Wednesday, December 31, 2008

To train or not to train...

You would think this would be a simple and straight forward answer, but it really isn't. I am an EMT-IV Tech, one step above being EMT-Basic, and I am the training officer for our department. You may be thinking 'Yeah? So what?' as I am, but there are others on my department that are having a fit over it. See, I am not the highest level of care on our department. We have one in class for I-99, two paramedics and one RN/EMT-P. The thought is that these people have more to offer as a training officer than I. While I don't dispute the fact that they do in fact have more knowledge and training than I, I don't think it disqualifies me for the position I hold. There is nothing that says that I can't call in other resources to do a training that is beyond my skill/knowledge level and trust me I intend to do just that.

I'm not really sure what I'm trying to get at here so please feel free to chime in and either school my sorry behind or jump on the bandwagon. I'll even scootch over a bit to make room for ya.

11 comments:

Michael Morse said...

Teachers teach, whoever it is that teaches best, or wants it most and is qualified wins.

Just because you are more educated doesn't make you a better teacher. Or trainer. Or whatever.

No need to scooch, I like to squeeze in.

Azull said...

I agree, if you've got something to teach, then teach it.

EMS Chick said...

I'm jumping on the bandwagon here. I'm also training officer but not the most trained in the station (I am an EMT-B but am training to get my E which is probably equivalent to your cert) and we have a few members with higher certs than me. I do a few EMT-B drills, I have one of my squad truck operators teach a drill or two about the truck and then ask my Intermediates or Paramedics to pick up a drill or two.

Really all you have to do is coordinate good drills, it doesn't mean you have to be the expert there. Good luck!

Zumstin said...

As long as you are teaching people the same level as you or lower, there is no problem here. There must be a reason why you are in that position. Somebody obviously believes you can do the job. Screw everyone else.

Bernice said...

Zumstin you have got my gears rolling again on this one. Who says that because someone is a higher level of care, doesn't mean I can't train on skills that are at a lower level of care? After all good ALS starts with good BLS. Right? ;)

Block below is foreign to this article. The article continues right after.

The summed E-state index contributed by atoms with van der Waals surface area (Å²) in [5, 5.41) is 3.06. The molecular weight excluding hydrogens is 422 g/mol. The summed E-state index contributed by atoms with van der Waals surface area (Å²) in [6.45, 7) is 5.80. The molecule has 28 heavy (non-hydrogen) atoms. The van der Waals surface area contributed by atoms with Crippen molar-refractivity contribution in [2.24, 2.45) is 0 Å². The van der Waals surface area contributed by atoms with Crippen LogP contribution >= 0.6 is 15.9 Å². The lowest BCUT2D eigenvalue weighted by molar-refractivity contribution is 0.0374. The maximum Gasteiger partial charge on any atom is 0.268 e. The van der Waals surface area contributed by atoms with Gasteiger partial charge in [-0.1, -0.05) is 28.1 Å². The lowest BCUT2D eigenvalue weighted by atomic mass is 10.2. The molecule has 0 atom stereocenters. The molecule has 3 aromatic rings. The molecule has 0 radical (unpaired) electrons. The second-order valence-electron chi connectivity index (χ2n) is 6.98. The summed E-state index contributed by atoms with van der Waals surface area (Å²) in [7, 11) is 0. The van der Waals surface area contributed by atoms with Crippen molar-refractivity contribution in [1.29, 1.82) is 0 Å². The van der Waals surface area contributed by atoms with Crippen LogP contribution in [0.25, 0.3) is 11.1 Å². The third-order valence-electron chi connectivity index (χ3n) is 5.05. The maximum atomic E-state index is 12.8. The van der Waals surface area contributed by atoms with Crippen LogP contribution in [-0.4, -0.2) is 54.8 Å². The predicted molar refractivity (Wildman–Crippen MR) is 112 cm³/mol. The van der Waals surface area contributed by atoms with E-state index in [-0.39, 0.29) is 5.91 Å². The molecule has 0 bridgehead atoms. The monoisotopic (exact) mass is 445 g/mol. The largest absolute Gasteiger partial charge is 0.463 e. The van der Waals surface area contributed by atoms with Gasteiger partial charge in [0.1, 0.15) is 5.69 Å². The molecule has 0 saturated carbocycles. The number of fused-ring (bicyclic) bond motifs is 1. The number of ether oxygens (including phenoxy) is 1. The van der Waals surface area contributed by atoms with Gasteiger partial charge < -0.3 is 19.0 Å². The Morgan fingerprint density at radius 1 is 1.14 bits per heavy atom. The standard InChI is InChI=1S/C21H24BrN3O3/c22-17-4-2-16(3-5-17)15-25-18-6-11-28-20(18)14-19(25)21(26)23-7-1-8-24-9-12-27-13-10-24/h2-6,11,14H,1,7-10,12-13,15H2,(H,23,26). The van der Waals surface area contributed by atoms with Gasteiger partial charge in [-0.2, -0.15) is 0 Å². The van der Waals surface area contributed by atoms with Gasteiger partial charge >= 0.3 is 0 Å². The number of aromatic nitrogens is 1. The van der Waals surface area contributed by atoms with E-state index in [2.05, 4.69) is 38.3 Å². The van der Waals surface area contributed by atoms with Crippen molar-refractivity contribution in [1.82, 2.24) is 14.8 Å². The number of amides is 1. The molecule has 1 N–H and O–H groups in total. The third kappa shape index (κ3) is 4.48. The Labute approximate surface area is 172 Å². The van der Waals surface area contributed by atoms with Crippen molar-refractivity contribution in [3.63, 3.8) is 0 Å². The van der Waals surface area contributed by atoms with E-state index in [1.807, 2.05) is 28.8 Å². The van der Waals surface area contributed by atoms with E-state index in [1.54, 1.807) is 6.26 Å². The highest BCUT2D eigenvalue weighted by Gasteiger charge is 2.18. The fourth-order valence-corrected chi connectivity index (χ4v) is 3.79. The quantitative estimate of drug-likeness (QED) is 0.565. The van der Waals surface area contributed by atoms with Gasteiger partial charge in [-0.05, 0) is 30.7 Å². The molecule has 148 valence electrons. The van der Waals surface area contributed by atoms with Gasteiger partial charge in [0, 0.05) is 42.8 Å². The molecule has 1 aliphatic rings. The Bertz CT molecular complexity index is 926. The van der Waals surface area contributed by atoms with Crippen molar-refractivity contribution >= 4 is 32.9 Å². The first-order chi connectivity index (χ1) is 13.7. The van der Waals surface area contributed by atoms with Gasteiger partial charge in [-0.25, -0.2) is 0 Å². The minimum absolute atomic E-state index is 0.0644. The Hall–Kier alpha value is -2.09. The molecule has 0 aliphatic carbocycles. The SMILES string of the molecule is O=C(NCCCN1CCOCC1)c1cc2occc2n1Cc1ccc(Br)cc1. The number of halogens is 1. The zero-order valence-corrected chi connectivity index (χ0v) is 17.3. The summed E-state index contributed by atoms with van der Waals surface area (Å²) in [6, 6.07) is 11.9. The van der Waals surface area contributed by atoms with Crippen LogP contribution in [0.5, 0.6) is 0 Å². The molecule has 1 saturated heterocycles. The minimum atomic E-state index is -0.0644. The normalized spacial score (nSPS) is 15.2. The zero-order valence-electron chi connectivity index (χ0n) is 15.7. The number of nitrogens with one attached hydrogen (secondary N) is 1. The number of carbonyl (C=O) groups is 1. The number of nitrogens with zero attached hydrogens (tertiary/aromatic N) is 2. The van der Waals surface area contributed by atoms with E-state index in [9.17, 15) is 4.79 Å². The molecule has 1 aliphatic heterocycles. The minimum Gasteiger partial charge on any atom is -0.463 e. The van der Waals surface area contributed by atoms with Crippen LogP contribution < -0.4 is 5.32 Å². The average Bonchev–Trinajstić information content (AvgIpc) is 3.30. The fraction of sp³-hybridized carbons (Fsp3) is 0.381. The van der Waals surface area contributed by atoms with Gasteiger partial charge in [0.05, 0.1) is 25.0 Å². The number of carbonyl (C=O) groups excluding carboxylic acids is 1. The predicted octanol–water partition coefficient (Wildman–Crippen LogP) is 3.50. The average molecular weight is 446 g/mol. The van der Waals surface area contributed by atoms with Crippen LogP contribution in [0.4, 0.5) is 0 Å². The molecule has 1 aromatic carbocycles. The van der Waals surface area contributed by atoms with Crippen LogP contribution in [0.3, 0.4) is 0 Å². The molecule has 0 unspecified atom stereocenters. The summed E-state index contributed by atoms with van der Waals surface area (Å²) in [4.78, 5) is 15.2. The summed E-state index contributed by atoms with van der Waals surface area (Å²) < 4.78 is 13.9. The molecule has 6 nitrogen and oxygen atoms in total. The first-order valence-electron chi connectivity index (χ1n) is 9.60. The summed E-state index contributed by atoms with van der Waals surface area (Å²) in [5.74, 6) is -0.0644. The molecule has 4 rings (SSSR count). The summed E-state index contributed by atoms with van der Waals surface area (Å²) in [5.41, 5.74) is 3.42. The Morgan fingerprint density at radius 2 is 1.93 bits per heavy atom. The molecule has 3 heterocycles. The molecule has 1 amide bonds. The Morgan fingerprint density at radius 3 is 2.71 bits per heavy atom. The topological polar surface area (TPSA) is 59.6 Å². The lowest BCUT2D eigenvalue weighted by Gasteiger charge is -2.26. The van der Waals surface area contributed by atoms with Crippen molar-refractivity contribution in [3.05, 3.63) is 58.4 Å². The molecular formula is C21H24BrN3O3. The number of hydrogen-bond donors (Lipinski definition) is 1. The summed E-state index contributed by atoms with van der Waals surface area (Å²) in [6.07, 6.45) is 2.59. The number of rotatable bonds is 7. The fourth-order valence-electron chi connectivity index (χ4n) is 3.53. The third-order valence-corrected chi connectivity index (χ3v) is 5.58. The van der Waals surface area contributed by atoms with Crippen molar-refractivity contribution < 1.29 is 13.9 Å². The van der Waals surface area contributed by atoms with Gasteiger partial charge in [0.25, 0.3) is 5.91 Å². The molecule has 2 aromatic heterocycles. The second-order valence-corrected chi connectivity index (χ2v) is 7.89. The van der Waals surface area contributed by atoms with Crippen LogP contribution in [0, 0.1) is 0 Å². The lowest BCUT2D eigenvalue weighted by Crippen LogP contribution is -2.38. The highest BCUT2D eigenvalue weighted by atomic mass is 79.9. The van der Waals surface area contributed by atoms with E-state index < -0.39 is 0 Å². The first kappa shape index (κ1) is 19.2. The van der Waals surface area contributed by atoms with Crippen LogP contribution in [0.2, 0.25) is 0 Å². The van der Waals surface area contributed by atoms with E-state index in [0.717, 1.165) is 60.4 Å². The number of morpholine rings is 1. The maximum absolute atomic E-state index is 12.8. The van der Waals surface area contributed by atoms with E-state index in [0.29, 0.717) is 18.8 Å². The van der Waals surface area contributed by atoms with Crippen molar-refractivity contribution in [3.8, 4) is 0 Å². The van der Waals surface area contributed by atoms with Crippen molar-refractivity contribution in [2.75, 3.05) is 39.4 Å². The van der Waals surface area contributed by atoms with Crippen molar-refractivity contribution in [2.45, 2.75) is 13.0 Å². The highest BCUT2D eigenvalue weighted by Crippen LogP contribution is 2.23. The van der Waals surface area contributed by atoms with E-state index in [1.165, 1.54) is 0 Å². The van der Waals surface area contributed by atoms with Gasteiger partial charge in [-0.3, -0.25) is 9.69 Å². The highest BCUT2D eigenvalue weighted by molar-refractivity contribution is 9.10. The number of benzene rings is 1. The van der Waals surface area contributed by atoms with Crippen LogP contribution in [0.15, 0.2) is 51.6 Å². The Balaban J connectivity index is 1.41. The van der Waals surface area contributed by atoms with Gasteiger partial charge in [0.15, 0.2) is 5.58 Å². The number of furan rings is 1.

FireMidget said...

I agree with the train to your level only if you are good.

I have had one too many "trainers" who train because they have senority or the most training and cannot teach worth a POOP! I actually feel dumber because of them sometimes...

Anonymous said...

I work for a paramedic level department, our EMS training officer is a captain/EMT I 85. She does an incredible job keepign us all up to date on all of the intermediate level skills which fall under our scope of practice but farms out the paramedic level stuff to either myself or one of the other medics based on our comfort level and our experience. There is no issue with a training officer being at a lower certification than the rest of those on his or her service just so long as you don't try and teach things outside of your scope of practice. A basic teaching a surgical cric would be a bit much unless he is an ER doc on the side. Just do your job and do it well. If you want to have paramedic level training offered to your crew, go for it but farm it out to a paramedic. Try asking some of those people who moan and complain if they want to collaborate with you on teaching things that you feel your guys need. And above all, don't take it to heart, the fire service (especially the vollies) was built on a tradition of peeing in each other's cereal. So take it in stride and use it as motivation to be the best instructor you can be. Good Luck

NS
http://irishffemt.blogspot.com/

MedicThree said...

Our "Training Officer" is our most "educated" person on staff. I am not smarter than many people, but I am both smarter, and a better medic than this guy.

My former supervisor was an EMT-B. He sucked--but not because he was a basic--but because he was a crappy supervisor. He wasn't a half bad EMT.

The skills to teach and lead rarely have to do with how much school you have and what title you hold.

Good Luck.

Zumstin said...

Bernice,

I see nothing wrong with teaching someone of higher level of care a skill that you are capable and responsible for. I think you misunderstood me. An EMT-B teaching a paramedic how to spinally immobilize is ok, teaching a paramedic how to do a surgical airway or needle chest decompress is not ok. Having someone try to teach a skill that they are not themselves trained to do is lunacy.

Bernice said...

NS - This is now my favorite line ever... the sad part is that is is funyn only because it is so true. "And above all, don't take it to heart, the fire service (especially the vollies) was built on a tradition of peeing in each other's cereal."

Zumstin - You are correct, I misunderstood you. I would never even consider teaching something I know nothing about. Because then it isn't teaching or training, it's plain old lying out your backside.

Thanks to everyone. I know I need to just ignore the nay-sayers and prove them wrong by providing some solid trainings. Making sure I can walk the walk.

Thanks again!

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